Add both government entities and nonprofits to small businesses and one finds that nearly 60 percent of the economy is rooted in place. That’s the national average. Any decent accounting of unpaid labor, like stay-at-home parents, family care of the elderly, and volunteerism generally—all items economists don’t know how to count and therefore assign a value of zero to—would conclude that perhaps 80 percent of the economic activities in a typical community are done by resident entrepreneurs and firms. In other words, the world’s most powerful industrial nation is largely made up of locally owned businesses today.
But isn’t globalization upending this? Haven’t Wal-Marts, Home Depots, Borders bookstores, and thousands of other chains taken over our communities and destroyed local businesses? Well, yes, they have, but keep in mind that every business listed in the previous sentence is a retailer. The Census Bureau abstract’s table 654, which breaks down gross domestic product (GDP) by industrial sectors, shows that retail accounts for about 7 percent of the economy. In much of the other 93 percent of the economy, in everything from manufacturing to finance, local businesses have been experiencing a renaissance.
But surely these local businesses, even if they survive from year to year, are not as profitable as global businesses. In fact, table 728 in the abstract, on “Number of Tax Returns, Receipts, and Net Income by Type of Business,” shows that nonfarm proprietorships generate three times more after-tax income, for every dollar of sales, than corporations.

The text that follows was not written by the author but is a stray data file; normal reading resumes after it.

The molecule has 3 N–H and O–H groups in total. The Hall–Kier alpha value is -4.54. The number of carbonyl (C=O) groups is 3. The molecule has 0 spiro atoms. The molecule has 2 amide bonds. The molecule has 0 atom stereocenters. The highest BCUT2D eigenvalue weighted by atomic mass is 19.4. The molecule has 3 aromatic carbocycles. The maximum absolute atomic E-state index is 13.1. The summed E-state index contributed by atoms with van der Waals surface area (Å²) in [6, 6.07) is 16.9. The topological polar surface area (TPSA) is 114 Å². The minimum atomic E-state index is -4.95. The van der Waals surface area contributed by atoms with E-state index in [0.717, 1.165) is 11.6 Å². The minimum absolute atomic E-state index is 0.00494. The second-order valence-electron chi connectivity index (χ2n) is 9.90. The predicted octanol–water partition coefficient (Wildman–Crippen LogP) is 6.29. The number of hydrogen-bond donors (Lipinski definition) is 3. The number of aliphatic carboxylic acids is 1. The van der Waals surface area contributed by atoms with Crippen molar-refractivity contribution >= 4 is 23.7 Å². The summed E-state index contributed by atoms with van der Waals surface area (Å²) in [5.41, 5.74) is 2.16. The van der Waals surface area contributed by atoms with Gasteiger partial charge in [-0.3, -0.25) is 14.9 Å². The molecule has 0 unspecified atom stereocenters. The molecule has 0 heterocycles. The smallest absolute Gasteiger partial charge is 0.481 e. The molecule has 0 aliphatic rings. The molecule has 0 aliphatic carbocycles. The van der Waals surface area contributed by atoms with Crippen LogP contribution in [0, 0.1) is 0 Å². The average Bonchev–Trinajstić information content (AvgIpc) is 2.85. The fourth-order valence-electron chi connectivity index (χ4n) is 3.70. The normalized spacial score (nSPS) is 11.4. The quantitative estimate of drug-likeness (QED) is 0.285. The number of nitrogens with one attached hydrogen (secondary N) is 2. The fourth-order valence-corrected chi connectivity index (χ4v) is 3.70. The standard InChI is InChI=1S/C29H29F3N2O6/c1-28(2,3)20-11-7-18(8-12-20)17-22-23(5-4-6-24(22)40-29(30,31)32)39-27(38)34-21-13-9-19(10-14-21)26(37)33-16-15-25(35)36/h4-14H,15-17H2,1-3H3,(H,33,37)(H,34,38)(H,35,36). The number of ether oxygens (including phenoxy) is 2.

So are local businesses profitable in every sector? Let’s look at the 1,100 categories of the North American Industrial Classification System (NAICS), which is effectively the inventory of all firms in the United States. Of all 1,100 categories, only four showed the number of large firms exceeding the number of small firms in 2006. Topping the list of industries hard to localize is nuclear power (yet another reason to oppose that economically and environmentally dangerous energy alternative). The other three least localizable industries are sugar beet manufacturing, potash mining, and pipeline manufacturing. In every other part of the economy, we have many more examples of successful small, local businesses than we do of large, global businesses.